Changing the mindset of young men who settle beefs with bullets is a tall order for any community. To make an enduring dent in the murder rate, the cops will need to get into the neighborhoods, at a granular level, using street intelligence, diversion programs and targeted sweeps on a sustained level. And even then, breaking the city's crippling culture of violence will take more than a reformed police force can provide.

Thursday, 10 November 2011

A member of the Hells Angels biker gang, Mazdak Fabricius, is accused of the murder, which was the starting point for a bloody gang war in Copenhagen


62 people were arrested near Copenhagen on Tuesday following a clash between two rival gangs outside a courthouse where a gang member was on trial for the 2008 murder of a young Turk, police said. The people arrested in the Copenhagen suburb of Glostrup had "ties to gangs and bikers," a police statement said. Rival gangs have been battling for years over control of Copenhagen's illegal drug market. According to various media, close to 100 people clashed outside the Glostrup courthouse where the man suspected of gunning down a young Turk in Copenhagen in 2008 was on trial. A member of the Hells Angels biker gang, Mazdak Fabricius, is accused of the murder, which was the starting point for a bloody gang war in Copenhagen. Journalists at Tuesday's scene said members of the Hells Angels and its support group AK81 faced off against the Tingbjerg group, described as the "immigrants."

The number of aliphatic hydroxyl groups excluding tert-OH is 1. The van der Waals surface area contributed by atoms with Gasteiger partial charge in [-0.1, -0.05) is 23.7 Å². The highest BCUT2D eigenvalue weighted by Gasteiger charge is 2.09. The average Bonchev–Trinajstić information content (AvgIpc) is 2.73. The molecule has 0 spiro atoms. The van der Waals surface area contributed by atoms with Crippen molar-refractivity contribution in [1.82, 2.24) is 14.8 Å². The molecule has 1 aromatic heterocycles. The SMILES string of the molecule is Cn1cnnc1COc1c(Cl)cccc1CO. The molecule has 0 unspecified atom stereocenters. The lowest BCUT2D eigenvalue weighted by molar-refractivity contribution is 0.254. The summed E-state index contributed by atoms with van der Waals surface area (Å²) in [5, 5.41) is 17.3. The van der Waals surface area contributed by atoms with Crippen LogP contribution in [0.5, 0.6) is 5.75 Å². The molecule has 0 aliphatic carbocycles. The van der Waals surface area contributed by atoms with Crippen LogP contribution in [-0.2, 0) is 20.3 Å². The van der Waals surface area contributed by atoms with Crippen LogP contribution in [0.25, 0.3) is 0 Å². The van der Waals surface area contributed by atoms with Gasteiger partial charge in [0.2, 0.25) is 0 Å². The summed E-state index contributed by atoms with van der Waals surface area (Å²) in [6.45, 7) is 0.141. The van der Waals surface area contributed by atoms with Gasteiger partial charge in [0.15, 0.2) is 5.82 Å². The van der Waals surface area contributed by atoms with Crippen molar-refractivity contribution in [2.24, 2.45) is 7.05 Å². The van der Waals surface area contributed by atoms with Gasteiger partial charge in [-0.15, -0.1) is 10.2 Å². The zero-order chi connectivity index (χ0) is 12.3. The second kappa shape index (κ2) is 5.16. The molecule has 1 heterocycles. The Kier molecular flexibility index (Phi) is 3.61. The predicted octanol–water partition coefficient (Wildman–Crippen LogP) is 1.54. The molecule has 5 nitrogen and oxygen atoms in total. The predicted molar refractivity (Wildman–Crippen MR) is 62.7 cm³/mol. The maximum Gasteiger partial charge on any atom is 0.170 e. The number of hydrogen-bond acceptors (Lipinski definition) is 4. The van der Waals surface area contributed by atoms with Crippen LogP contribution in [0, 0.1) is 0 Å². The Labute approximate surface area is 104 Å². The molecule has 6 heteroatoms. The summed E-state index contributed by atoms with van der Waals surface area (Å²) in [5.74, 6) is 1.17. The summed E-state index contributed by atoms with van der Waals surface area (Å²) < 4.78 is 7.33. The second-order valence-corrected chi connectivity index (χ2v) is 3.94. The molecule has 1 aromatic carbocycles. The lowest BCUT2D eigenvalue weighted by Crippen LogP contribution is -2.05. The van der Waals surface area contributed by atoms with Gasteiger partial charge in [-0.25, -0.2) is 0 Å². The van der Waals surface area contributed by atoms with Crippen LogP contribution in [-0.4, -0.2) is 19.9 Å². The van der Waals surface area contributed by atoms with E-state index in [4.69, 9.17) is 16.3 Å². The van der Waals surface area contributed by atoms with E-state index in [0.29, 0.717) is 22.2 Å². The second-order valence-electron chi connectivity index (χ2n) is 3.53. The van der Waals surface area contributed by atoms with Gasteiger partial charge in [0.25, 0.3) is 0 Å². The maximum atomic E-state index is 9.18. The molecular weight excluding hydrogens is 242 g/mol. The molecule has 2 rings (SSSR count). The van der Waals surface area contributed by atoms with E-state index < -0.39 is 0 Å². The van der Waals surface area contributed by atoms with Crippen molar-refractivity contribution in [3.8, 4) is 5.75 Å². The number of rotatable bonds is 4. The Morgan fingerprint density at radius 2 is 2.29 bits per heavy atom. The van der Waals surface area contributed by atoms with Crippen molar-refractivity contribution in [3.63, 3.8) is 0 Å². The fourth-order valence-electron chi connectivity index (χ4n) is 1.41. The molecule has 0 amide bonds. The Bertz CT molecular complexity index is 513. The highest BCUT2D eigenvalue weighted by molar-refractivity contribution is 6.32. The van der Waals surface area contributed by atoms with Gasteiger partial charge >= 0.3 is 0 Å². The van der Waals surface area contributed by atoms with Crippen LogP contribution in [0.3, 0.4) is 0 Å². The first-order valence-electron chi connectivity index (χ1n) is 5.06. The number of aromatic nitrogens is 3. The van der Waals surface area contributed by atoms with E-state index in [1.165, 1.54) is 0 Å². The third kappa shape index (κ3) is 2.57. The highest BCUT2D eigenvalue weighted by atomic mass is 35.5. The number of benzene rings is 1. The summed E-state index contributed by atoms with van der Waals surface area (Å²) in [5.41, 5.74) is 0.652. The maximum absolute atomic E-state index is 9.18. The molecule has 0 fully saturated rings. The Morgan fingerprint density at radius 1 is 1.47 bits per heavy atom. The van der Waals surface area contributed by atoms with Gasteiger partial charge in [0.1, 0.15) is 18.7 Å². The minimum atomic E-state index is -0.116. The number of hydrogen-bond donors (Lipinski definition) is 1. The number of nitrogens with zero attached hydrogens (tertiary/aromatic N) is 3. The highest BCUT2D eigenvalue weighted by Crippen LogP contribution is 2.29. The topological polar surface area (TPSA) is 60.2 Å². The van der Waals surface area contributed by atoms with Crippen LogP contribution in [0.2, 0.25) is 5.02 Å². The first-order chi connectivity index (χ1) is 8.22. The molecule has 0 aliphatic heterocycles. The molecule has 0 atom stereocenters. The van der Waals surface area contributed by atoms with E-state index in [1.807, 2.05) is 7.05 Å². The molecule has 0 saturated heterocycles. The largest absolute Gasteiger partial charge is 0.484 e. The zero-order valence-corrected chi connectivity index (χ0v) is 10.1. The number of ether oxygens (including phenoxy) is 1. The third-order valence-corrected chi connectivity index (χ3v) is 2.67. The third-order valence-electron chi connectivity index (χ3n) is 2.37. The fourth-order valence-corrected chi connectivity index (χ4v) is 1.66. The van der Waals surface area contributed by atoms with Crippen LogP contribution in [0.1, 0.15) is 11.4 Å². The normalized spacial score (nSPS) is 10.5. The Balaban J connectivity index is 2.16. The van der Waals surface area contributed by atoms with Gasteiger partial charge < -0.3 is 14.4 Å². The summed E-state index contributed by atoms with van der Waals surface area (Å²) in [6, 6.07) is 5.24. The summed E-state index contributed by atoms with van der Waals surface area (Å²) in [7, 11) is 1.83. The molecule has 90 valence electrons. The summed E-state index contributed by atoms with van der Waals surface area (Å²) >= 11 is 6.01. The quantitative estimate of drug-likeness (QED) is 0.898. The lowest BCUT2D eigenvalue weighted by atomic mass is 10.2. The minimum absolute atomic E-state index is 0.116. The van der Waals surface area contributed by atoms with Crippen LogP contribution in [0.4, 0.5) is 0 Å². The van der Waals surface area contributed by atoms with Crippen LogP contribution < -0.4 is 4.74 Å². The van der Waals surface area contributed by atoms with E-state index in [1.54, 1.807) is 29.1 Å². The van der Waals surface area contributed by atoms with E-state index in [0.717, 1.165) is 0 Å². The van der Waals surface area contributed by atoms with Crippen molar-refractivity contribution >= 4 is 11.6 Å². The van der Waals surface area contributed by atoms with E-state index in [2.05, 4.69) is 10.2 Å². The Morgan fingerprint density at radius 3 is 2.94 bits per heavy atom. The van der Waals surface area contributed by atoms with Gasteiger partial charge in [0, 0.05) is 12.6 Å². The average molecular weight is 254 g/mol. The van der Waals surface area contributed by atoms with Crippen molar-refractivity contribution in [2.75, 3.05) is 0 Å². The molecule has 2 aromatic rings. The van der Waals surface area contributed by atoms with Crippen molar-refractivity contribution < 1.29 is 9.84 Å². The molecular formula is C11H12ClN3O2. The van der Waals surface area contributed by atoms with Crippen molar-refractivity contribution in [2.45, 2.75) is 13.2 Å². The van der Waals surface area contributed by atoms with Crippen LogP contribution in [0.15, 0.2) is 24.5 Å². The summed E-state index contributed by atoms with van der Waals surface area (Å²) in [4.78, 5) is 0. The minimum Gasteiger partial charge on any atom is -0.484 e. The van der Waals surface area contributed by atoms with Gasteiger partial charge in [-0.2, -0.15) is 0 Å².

Three brothers from hell


These are the three brothers from hell -- two killers and one a suspected hitman. Two of the men, Eric and Keith Wilson from Ballyfermot in Dublin, are now suspected of being involved in over ten gun murders between them. Keith Wilson (23) was today beginning a life term in jail for the gangland execution of hitman-for-hire Daniel Gaynor in August, 2010. His brother Eric 'Lucky' Wilson (27) is serving 23 years in a Spanish prison for the murder of British criminal Daniel Smith in a packed bar on the Costa del Sol. Their older brother John (34) was released from garda custody in September after being arrested by officers probing a shooting at the Players Lounge pub in July, 2010, which left three innocent men with serious injuries. John -- who has survived three assassination attempts -- showed up every day at Keith's dramatic murder trial. Yesterday's conviction is being hailed as a major breakthrough in the fight against organised criminal activity in Dublin.